Friedrich List


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List, Friedrich

 

Born Aug. 6, 1789, in Reutlingen; died Nov. 30, 1846, in Kufstein. German economist, representative of the school of vulgar political economics, and spokesman for the interests of the German industrial bourgeoisie.

In 1817, List became professor of government at the University of Tübingen. He was a founder of a general association of German industrialists and merchants. His basic work is The National System of Political Economy (1841), in which political economy as a science was replaced by what he termed national economy, a system of recommendations on economic policy for the emerging German bourgeoisie. He developed the idea of “protectionism for infant industries,” which required the active intervention of the state in economic life, and attempted to develop a theory of productive forces, considering “educational capital” such as scientific discoveries and advances in craftsmanship to be a basic element in these forces and a major source of a nation’s wealth. List defended the chauvinist idea of German hegemony in Europe. He looked upon war as the “blessing of the nation.” Several of List’s ideas were later employed in Nazi geopolitics.

REFERENCES

Marx, K. Teorii pribavochnoi stoimosti (vol. 4 of Das Kapital), part 1, ch. 4.
Marx, K., and F. Engels. Soch., vol. 26, part 1.
Smit, M. N. Ocherki istorii burzhuaznoi politicheskoi ekonomii. Moscow, 1961.
Roll, E. A History of Economic Thought. London, 1956.
Roussakis, E. N. Friedrich List, the Zollverein and the Uniting of Europe. Bruges, 1968.

IU. A. VASIL’CHUK

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True to the legacy of Friedrich List, the father of German economics, who wrote in 1841, "The power of producing wealth is therefore infinitely more important than wealth itself," Germany has retained its manufacturing edge through a relentless commitment to process innovation, backed by a network of research institutes.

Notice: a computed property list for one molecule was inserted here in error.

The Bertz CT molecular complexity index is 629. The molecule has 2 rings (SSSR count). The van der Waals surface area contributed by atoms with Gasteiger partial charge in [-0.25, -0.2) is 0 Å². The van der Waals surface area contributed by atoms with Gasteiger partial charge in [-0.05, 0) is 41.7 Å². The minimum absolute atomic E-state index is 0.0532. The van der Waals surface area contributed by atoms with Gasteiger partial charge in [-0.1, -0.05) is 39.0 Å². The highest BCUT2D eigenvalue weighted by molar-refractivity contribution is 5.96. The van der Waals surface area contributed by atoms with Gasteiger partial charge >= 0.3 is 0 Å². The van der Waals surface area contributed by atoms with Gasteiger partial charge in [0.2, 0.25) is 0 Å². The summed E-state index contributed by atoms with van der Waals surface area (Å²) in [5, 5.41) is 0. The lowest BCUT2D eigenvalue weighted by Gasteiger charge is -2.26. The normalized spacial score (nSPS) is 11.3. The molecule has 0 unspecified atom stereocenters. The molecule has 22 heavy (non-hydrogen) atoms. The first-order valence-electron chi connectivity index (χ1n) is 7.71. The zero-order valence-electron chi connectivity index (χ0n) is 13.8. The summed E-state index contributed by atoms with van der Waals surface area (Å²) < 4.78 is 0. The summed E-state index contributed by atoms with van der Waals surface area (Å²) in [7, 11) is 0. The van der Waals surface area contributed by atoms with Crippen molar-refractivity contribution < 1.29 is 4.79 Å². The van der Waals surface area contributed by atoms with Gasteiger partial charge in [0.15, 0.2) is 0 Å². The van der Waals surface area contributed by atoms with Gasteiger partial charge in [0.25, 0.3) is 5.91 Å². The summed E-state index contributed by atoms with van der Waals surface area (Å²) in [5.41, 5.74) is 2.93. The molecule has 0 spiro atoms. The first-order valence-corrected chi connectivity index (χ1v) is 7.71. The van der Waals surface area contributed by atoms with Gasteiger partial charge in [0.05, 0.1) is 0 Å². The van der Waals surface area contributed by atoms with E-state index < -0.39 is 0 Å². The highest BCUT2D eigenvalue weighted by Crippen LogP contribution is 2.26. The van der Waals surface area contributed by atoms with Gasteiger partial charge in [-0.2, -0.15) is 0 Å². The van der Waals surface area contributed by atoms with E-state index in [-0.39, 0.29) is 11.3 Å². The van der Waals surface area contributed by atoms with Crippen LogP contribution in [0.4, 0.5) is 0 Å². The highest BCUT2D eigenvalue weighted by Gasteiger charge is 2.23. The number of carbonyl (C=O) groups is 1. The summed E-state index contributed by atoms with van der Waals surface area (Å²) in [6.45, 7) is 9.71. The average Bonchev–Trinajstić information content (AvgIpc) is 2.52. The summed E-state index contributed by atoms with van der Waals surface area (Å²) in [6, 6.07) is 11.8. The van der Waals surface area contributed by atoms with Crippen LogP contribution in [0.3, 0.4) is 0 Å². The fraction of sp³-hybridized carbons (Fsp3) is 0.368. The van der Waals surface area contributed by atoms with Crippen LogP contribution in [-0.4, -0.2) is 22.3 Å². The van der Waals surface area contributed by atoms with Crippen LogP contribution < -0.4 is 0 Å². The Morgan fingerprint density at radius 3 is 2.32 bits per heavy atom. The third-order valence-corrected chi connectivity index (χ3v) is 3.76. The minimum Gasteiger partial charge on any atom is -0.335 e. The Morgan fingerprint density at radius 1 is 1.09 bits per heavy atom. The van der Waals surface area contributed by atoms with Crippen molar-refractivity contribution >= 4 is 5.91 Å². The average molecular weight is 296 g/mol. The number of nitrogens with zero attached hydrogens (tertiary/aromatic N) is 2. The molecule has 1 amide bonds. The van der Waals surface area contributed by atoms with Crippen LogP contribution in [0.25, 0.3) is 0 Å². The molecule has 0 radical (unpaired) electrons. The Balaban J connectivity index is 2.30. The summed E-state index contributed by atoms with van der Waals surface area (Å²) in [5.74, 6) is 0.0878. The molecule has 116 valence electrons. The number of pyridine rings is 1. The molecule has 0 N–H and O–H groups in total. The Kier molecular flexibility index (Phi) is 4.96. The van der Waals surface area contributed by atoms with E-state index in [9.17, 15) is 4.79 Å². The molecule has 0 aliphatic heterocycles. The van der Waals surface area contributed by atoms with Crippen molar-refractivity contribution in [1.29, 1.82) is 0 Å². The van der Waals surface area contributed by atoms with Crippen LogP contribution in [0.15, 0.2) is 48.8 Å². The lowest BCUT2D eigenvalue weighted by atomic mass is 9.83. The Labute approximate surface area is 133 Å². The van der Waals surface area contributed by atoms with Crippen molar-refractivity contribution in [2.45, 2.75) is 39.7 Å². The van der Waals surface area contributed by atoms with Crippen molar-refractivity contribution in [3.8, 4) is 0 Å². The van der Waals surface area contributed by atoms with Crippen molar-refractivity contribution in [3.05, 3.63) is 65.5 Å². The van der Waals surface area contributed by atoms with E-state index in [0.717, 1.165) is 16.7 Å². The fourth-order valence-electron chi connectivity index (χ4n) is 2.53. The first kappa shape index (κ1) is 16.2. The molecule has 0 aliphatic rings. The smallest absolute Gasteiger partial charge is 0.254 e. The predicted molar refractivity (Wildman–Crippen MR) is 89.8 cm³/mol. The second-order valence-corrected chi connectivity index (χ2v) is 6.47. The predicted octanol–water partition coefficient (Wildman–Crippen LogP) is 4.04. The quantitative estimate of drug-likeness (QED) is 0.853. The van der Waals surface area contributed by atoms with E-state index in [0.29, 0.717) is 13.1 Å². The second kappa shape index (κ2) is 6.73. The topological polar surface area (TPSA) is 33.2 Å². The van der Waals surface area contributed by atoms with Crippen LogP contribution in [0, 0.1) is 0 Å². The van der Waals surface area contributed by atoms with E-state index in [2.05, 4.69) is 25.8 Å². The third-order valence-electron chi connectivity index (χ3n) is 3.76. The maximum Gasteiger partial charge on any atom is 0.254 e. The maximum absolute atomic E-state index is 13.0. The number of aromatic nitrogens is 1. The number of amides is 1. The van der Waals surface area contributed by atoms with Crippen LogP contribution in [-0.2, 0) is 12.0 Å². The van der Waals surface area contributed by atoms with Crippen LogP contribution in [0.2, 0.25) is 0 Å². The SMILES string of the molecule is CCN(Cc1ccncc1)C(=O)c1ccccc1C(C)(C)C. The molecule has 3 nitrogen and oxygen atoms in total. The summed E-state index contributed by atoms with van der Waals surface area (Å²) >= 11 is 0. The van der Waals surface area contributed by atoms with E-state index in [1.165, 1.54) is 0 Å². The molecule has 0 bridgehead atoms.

How to reconcile the tension between the market and the state is the central concern of political economy today, just as it was for Adam Smith in the 18th century, Friedrich List and Karl Marx in the 19th century, and John Maynard Keynes and Friedrich von Hayek in their long debate on the topic through the middle decades of the 20th century.
How to reconcile the tension between the market and the state is the central concern of political economy today, just as it was for Adam Smith in the eighteenth century, Friedrich List and Karl Marx in the nineteenth century, and John Maynard Keynes and Friedrich von Hayek in their long debate on the topic through the middle decades of the twentieth century.
L'economiste et theoricien Friedrich List n'est que tres rarement evoque alors meme que certains historiens de l'economie le considerent comme le << precurseur de l'integration europeenne (32) >>.
The connecting tie that is often overlooked is Friedrich List, who sojourned in America between 1825 and 1830.
A Review of Contributions of Friedrich List Commemorating his 225-Year Anniversary.
The great, neglected German economist Friedrich List, a student of Hamilton's work, laid out an innovation roadmap for his own country in 1841, in his National System of Political Economy.
In the subsequent chapters, Hascher describes the growing field of expertise, oppositional viewpoints, the role of pressure groups from the early railway age and the founding father of transport and traffic science, Friedrich List.
Reinert mentions German economist, Friedrich List (1789-1846) in this regard: "Although German economist Friedrich List(1789-1846) is hardly mentioned in today's economics textbooks, his economic principles not only industrialized Continental Europe in the nineteenth century, but also facilitated European integration from the early 1950s until, and including, the successful integration of Spain and Portugal into the EU in 1986.
Mathew Carey, Alexander Hamilton, and Friedrich List fall into this group, as do historicists like J.